Warming seas, over-fishing and pollution mean it is vital to improve the system for monitoring the world's oceans, says a group of distinguished scientists. The researchers say more data is needed to ensure the world is able to respond effectively to any potential threats.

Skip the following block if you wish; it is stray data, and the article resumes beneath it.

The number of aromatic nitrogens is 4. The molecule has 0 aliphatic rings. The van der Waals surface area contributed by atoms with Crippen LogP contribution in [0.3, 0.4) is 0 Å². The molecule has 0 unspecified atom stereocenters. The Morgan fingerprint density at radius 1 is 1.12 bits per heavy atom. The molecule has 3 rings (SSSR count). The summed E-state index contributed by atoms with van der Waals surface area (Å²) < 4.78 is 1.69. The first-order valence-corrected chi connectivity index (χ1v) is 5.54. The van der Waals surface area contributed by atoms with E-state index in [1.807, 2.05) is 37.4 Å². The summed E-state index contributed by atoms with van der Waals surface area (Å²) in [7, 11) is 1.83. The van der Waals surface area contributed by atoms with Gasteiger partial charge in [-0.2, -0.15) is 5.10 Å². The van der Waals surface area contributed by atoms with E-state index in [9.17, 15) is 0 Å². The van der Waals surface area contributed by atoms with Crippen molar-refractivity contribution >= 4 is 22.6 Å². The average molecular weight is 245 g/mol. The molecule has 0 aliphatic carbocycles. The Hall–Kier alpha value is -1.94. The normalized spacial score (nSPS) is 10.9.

An "adequate initial system" would include an integrated network of buoys, research vessels and satellites and tagging marine animals, they added. The scientists want the global scheme to be completed within the next decade. The call for action has been made by the Partnership for Observation of the Global Oceans (Pogo), which includes many of the world's leading oceanographic research centres. A delegation of Pogo members will make their case at the annual ministerial meeting of the international Group on Earth Observations (Geo) in Cape Town, South Africa. Tony Haymet, chairman of the Pogo's executive committee, said the international community had agreed to "construct a comprehensive, integrated ocean observing system two decades ago". But he added that the venture was less than half completed. "The good news is that we have demonstrated that a global ocean observing system can be built, deployed and operated with available technologies," said Dr Haymet, director of the US's Scripps Institution of Oceanography. "Now we must move from experiment and proof-of-concept to routine use. Let's complete the task before we are struck by more tsunamis or comparable calamities." According to Pogo, completing such a system over the next 10 years would cost an estimated 2 to 3 billion US dollars and would include: A network of satellites - to survey the oceans' vast surfaces; Fixed monitoring stations - for continuous measurements on the sea bed, water columns and surface; Small robot submarines - some will drift with ocean currents, while others will follow pre-determined routes; Tagging - electronic devices will relay information about the areas marine animals visit; Research vessels - to be used for scientific surveys The scientists say a better understanding of how the oceans behave would have a range of benefits, from improving short-term forecasting of potentially devastating storms and hurricanes, to the possible impact of warming waters on marine and coastal ecologies. "Marine scientists could authoritatively diagnose and anticipate changing global ocean conditions - something akin to the system that enables meteorologists to predict weather," Dr Haymet explained.